News continues to be a staple in our daily diet. How we find and consume it continues to evolve as well. Like sweets or salty foods, we still crave our daily dose.
According to a recent report by Reuters Institute and University of Oxford, “Reuters Institute Digital News Report 2017,” social media as a source of news is as important as ever. However, it is not our only way to follow local, national, and world events. “Two-thirds of social media news users in the United States also watch television news (67%) and two-thirds also visit mainstream websites or apps (66%).”
Online sources include news sites (direct and search), news aggregators (e.g., Apple News), news messaging apps (e.g., WhatsApp), and social media (e.g., Facebook).
Importance of News Aggregators
Accessing news through news aggregators has skyrocketed in recent years. Google News has experienced double-digit gains across all geographical markets. And, Apple News saw the largest growth in usage in this past year alone. Through the combination of personalized alerts and published content, many publishers state that up to a third of their mobile traffic comes from Apple News. A third news aggregator, Snapchat’s Discover portal, saw significant growth as well (23% reach in the US & 10% reach in the UK) with the coveted Gen Z’ers.
While using news aggregators to expand audience reach, the report found that publishers lose brand awareness. A subset of the overall research included tracking news discovery paths by UK users followed up by a survey to determine if the respondents could remember an article’s source. “Overall, we found that roughly two-thirds remembered the path through which they found the news story (Facebook, Google, etc.), but less than half could recall the name of the news brand itself when coming from search (37%) and social (47%). Respondents were more likely to remember the brand if they had a previous connection with it or used it as a main source.”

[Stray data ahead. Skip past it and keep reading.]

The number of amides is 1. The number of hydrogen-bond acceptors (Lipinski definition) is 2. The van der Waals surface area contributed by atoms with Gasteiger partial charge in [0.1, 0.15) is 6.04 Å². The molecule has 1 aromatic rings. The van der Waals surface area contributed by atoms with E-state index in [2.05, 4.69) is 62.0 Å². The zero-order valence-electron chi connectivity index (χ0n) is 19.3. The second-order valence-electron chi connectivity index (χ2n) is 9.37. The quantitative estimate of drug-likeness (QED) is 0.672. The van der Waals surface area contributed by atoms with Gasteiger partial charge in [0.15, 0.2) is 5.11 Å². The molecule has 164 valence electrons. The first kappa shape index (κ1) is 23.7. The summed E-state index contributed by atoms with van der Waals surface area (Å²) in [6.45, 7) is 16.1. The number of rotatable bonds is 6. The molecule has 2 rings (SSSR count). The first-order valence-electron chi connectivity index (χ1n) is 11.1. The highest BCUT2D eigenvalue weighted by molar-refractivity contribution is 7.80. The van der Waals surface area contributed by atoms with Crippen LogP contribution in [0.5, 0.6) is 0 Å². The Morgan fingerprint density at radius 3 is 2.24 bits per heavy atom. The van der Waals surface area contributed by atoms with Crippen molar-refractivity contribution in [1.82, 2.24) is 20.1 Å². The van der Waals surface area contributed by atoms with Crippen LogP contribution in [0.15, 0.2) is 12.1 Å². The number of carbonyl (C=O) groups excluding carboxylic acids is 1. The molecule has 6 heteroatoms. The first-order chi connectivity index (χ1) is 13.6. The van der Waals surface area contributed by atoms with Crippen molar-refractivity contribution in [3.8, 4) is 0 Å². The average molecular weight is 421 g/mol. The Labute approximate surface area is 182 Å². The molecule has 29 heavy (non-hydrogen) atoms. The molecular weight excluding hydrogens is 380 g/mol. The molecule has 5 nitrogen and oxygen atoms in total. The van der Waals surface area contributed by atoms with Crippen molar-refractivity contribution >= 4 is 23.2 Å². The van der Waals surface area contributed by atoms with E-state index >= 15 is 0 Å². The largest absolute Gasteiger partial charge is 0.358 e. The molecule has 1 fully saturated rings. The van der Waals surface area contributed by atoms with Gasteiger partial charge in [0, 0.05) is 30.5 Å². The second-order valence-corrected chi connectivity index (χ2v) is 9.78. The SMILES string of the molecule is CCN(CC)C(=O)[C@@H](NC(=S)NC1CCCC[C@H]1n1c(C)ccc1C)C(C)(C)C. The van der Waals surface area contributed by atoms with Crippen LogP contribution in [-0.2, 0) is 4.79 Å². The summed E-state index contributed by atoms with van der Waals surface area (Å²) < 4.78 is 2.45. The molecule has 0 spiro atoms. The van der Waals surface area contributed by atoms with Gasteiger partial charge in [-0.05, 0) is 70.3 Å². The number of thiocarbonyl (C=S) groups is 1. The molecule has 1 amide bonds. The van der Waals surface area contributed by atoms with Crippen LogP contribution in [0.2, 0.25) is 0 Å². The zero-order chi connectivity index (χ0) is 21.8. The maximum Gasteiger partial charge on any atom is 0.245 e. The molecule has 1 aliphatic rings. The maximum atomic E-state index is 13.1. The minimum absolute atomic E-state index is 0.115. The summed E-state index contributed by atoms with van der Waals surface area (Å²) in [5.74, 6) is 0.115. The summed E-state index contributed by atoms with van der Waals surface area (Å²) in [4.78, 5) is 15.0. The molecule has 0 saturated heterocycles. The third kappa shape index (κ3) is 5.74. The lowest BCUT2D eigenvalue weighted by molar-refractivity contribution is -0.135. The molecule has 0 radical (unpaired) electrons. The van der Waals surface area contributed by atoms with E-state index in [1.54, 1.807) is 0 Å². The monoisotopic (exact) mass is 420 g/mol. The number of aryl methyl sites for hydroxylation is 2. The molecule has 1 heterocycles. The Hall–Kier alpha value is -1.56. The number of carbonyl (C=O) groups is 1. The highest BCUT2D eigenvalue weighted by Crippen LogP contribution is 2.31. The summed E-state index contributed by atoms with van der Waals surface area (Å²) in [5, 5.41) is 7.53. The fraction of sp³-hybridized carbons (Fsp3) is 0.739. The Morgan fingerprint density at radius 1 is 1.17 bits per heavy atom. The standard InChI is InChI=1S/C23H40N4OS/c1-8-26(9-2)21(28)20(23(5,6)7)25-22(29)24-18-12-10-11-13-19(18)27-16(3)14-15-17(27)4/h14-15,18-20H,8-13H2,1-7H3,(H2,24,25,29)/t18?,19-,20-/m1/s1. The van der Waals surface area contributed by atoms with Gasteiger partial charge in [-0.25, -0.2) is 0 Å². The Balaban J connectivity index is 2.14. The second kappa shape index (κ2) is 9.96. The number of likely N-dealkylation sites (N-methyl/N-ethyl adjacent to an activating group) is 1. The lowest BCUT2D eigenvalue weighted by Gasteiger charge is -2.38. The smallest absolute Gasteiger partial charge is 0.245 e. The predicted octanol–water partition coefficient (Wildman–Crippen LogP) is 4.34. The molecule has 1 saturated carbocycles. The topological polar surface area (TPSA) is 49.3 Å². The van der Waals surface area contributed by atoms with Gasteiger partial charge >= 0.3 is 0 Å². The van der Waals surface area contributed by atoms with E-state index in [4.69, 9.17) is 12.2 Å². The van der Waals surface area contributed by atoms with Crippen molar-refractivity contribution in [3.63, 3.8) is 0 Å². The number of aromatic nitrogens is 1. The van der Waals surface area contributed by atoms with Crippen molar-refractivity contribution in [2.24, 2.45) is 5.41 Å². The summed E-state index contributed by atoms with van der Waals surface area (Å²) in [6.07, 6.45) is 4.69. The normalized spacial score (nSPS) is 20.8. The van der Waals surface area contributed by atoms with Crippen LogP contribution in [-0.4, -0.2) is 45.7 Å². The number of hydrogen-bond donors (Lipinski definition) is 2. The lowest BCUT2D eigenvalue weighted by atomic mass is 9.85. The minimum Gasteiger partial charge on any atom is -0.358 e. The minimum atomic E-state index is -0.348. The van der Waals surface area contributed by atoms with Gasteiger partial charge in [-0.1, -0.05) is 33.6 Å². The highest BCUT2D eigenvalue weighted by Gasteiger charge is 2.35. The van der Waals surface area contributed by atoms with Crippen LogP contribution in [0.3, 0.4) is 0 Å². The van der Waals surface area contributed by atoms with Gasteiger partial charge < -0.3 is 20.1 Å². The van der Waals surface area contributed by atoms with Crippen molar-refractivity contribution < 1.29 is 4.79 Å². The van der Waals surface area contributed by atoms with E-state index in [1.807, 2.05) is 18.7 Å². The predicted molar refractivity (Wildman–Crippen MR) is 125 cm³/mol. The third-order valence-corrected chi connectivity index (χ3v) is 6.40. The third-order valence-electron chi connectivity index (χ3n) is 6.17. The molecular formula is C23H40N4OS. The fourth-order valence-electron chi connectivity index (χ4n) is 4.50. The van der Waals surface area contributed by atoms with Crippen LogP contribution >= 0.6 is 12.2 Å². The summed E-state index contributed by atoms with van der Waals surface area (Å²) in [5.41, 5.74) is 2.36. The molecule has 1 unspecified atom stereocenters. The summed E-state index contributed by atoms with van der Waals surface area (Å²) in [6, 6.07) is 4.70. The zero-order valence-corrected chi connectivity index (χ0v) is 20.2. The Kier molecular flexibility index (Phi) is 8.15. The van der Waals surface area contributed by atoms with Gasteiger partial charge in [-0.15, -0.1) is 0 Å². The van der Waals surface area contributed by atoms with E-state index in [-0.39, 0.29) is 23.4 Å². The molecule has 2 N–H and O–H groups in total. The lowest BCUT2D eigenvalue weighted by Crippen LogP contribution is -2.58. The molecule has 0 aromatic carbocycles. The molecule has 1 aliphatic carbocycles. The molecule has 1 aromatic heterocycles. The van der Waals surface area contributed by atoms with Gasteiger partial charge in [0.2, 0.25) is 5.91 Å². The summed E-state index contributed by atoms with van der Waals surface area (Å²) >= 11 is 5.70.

Publishers as News Aggregators
So, what if news publishers provided news aggregation in addition to unique content? For example, today’s New York Times features an article about the G20 summit scheduled to begin on Friday 7 July. The article is entitled “The G-20 is Gathering. How’s Your Summit Knowledge.” In addition to the 10 multiple choice questions, the New York Times could feature a social media stream highlighting commentary in anticipation of the meeting. Posts to be included in the social stream could be filtered through any number of techniques, such as the hashtag #G20, whitelisted world leaders attending the summit, and/or NYT’s posts with links to related articles (re-circulation strategy).
Employing a social media stream helps publisher’s content reach its full potential by creating more credible, more encompassing, and more valuable connections between original content and content consumers. Publishers can use social media to tell “the whole story” by augmenting their own content with photos, videos, eyewitness reports, and opinions shared through social media, driving engagement and improving conversion (e.g., paid subscriptions).
As detailed in the report, social media channels are increasingly just part of the everyday media mix we use to find and consume news, “despite the rise of aggregators, social media and search remain the most important gateways to online content, alongside traffic coming to their own websites and apps.” As news organizations continue to evolve, servicing reader preferences regarding how we find and consume news stories, publishers will need to find innovative ways to drive and keep readers on their sites. Providing real-time, relevant, and safe social media content alongside original content is one strategy our customers currently employ to increase site engagement.